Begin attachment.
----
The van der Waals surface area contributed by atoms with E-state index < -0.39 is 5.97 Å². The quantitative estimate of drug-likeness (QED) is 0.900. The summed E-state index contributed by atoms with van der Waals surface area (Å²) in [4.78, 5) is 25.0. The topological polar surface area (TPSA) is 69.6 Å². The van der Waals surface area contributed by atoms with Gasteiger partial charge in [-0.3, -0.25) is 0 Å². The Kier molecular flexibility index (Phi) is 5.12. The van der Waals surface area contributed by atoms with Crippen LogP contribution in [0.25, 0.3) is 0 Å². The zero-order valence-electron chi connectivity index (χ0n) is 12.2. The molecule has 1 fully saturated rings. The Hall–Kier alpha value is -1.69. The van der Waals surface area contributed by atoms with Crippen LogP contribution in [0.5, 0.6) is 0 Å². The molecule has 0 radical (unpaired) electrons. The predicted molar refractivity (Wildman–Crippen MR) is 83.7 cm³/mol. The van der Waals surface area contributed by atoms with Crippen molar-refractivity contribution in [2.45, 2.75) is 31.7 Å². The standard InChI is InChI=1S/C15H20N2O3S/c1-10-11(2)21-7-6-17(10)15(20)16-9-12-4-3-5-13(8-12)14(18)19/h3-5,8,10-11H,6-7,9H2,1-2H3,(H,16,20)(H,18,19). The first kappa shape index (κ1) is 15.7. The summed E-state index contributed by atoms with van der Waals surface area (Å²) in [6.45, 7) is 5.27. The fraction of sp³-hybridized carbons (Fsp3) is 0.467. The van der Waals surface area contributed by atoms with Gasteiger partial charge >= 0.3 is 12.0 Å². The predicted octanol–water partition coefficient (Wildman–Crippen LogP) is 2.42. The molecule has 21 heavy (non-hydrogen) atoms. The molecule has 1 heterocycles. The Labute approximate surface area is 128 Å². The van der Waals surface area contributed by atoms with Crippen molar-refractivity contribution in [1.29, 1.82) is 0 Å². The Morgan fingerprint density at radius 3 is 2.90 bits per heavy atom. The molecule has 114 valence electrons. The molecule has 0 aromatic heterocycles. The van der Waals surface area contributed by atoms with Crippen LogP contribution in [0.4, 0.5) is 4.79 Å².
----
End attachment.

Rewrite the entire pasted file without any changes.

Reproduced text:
The van der Waals surface area contributed by atoms with E-state index < -0.39 is 5.97 Å². The quantitative estimate of drug-likeness (QED) is 0.900. The summed E-state index contributed by atoms with van der Waals surface area (Å²) in [4.78, 5) is 25.0. The topological polar surface area (TPSA) is 69.6 Å². The van der Waals surface area contributed by atoms with Gasteiger partial charge in [-0.3, -0.25) is 0 Å². The Kier molecular flexibility index (Phi) is 5.12. The van der Waals surface area contributed by atoms with Crippen LogP contribution in [0.25, 0.3) is 0 Å². The zero-order valence-electron chi connectivity index (χ0n) is 12.2. The molecule has 1 fully saturated rings. The Hall–Kier alpha value is -1.69. The van der Waals surface area contributed by atoms with Crippen LogP contribution in [0.5, 0.6) is 0 Å². The molecule has 0 radical (unpaired) electrons. The predicted molar refractivity (Wildman–Crippen MR) is 83.7 cm³/mol. The van der Waals surface area contributed by atoms with Crippen molar-refractivity contribution in [2.45, 2.75) is 31.7 Å². The standard InChI is InChI=1S/C15H20N2O3S/c1-10-11(2)21-7-6-17(10)15(20)16-9-12-4-3-5-13(8-12)14(18)19/h3-5,8,10-11H,6-7,9H2,1-2H3,(H,16,20)(H,18,19). The first kappa shape index (κ1) is 15.7. The summed E-state index contributed by atoms with van der Waals surface area (Å²) in [6.45, 7) is 5.27. The fraction of sp³-hybridized carbons (Fsp3) is 0.467. The van der Waals surface area contributed by atoms with Gasteiger partial charge >= 0.3 is 12.0 Å². The predicted octanol–water partition coefficient (Wildman–Crippen LogP) is 2.42. The molecule has 21 heavy (non-hydrogen) atoms. The molecule has 1 heterocycles. The Labute approximate surface area is 128 Å². The van der Waals surface area contributed by atoms with Crippen molar-refractivity contribution in [1.29, 1.82) is 0 Å². The Morgan fingerprint density at radius 3 is 2.90 bits per heavy atom. The molecule has 114 valence electrons. The molecule has 0 aromatic heterocycles. The van der Waals surface area contributed by atoms with Crippen LogP contribution in [0.4, 0.5) is 4.79 Å².